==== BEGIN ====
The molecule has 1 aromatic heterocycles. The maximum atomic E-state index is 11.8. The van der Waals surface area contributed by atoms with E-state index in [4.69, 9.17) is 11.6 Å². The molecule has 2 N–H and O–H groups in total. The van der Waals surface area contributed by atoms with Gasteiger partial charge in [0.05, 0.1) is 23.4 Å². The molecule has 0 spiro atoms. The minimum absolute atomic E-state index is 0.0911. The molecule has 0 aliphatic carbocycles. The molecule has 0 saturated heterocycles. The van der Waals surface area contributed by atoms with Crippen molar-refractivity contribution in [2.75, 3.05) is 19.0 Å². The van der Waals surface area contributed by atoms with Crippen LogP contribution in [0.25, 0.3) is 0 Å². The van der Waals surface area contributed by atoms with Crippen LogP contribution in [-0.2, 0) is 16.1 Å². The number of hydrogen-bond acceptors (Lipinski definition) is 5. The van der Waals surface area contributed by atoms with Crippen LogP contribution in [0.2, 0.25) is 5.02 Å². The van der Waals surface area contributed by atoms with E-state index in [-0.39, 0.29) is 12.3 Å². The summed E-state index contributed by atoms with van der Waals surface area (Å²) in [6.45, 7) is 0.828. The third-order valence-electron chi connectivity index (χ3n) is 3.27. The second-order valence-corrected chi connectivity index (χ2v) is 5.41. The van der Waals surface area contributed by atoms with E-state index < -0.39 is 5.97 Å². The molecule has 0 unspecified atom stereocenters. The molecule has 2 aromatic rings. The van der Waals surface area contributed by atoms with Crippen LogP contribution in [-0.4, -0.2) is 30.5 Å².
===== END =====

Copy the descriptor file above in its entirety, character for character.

The molecule has 1 aromatic heterocycles. The maximum atomic E-state index is 11.8. The van der Waals surface area contributed by atoms with E-state index in [4.69, 9.17) is 11.6 Å². The molecule has 2 N–H and O–H groups in total. The van der Waals surface area contributed by atoms with Gasteiger partial charge in [0.05, 0.1) is 23.4 Å². The molecule has 0 spiro atoms. The minimum absolute atomic E-state index is 0.0911. The molecule has 0 aliphatic carbocycles. The molecule has 0 saturated heterocycles. The van der Waals surface area contributed by atoms with Crippen molar-refractivity contribution in [2.75, 3.05) is 19.0 Å². The van der Waals surface area contributed by atoms with Crippen LogP contribution in [0.25, 0.3) is 0 Å². The van der Waals surface area contributed by atoms with Crippen LogP contribution in [-0.2, 0) is 16.1 Å². The number of hydrogen-bond acceptors (Lipinski definition) is 5. The van der Waals surface area contributed by atoms with Crippen LogP contribution in [0.2, 0.25) is 5.02 Å². The van der Waals surface area contributed by atoms with E-state index in [-0.39, 0.29) is 12.3 Å². The summed E-state index contributed by atoms with van der Waals surface area (Å²) in [6.45, 7) is 0.828. The third-order valence-electron chi connectivity index (χ3n) is 3.27. The second-order valence-corrected chi connectivity index (χ2v) is 5.41. The van der Waals surface area contributed by atoms with E-state index < -0.39 is 5.97 Å². The molecule has 0 unspecified atom stereocenters. The molecule has 2 aromatic rings. The van der Waals surface area contributed by atoms with Crippen LogP contribution in [-0.4, -0.2) is 30.5 Å².